Former Illinois GOP chairman part of group trying to stop Trump
Former Illinois Republican Party Chairman Pat Brady of St. Charles is part of a small national group trying to lobby party officials in a last-ditch attempt to keep Donald Trump from securing the nomination for president next month.
Brady, a vocal Trump opponent, says he's assigned to lobby Republican leaders from a handful of Midwestern states who will set convention rules. The effort is aimed at changing party rules to let GOP convention delegates vote for a candidate of their choice, no matter who won their state's primary.
Trump won the Illinois primary and has won the pledges of enough delegates nationwide to secure the nomination in Cleveland next month. He has called the effort "illegal."
The national group of Republicans to which Brady belongs hopes recent controversies surrounding the presumptive nominee might convince some delegates to vote against him if the rules allow them to. Brady, an elected delegate for Ohio Gov. John Kasich, said the group doesn't have a replacement candidate in mind.
"If we can get some momentum with this, I think you'll see that come together, too," Brady said. "But it's one step at a time. It's an uphill climb, undoubtedly."
Anthony Anderson of Joliet, a Trump delegate elected from the 11th Congressional District, said the effort to upend Trump's primary victory is exactly why some Republicans who are upset with the party's leaders chose Trump.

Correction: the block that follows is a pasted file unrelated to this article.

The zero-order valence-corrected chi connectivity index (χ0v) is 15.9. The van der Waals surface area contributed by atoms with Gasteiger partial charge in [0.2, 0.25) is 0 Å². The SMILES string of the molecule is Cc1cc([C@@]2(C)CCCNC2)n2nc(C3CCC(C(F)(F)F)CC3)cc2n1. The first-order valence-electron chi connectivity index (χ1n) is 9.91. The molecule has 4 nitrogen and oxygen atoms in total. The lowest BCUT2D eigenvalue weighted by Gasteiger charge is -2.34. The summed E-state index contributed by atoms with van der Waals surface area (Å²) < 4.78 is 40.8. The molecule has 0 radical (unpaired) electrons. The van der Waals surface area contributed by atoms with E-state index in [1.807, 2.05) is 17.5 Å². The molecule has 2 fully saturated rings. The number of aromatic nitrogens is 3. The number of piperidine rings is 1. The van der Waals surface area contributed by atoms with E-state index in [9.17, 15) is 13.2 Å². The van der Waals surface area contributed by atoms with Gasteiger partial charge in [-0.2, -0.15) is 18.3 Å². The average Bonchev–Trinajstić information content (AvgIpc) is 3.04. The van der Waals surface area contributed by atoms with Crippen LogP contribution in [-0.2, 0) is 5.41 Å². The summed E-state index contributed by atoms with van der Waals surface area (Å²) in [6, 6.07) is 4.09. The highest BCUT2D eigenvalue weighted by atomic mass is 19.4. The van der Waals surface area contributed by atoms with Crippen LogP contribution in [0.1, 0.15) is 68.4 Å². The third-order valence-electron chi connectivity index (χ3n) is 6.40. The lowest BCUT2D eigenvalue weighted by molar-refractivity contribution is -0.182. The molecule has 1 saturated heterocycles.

"Republicans find ourselves in a position where we have no one to trust but a candidate like a Donald Trump," he said. "Because if it's not Donald Trump today, it'll be another candidate tomorrow."
Brady says he's unsure whether any other members of Illinois' Republican delegation are involved in the attempt to keep Trump off the ticket. The group is full of activists, not elected officials, he said.
As news of the group bubbled up in recent days, Republican National Committee spokesman Sean Spicer posted on Twitter: "Donald Trump bested 16 highly qualified candidates and received more primary votes than any candidate in Republican Party history. All of the discussion about the RNC Rules Committee acting to undermine the presumptive nominee is silly. There is no organized effort, strategy or leader of this so-called movement. It is nothing more than a media creation and a series of tweets."
In Illinois, Republican U.S. Sen. Mark Kirk of Highland Park in recent weeks disavowed Trump and Gov. Bruce Rauner said he won't endorse the nominee and won't attend the convention.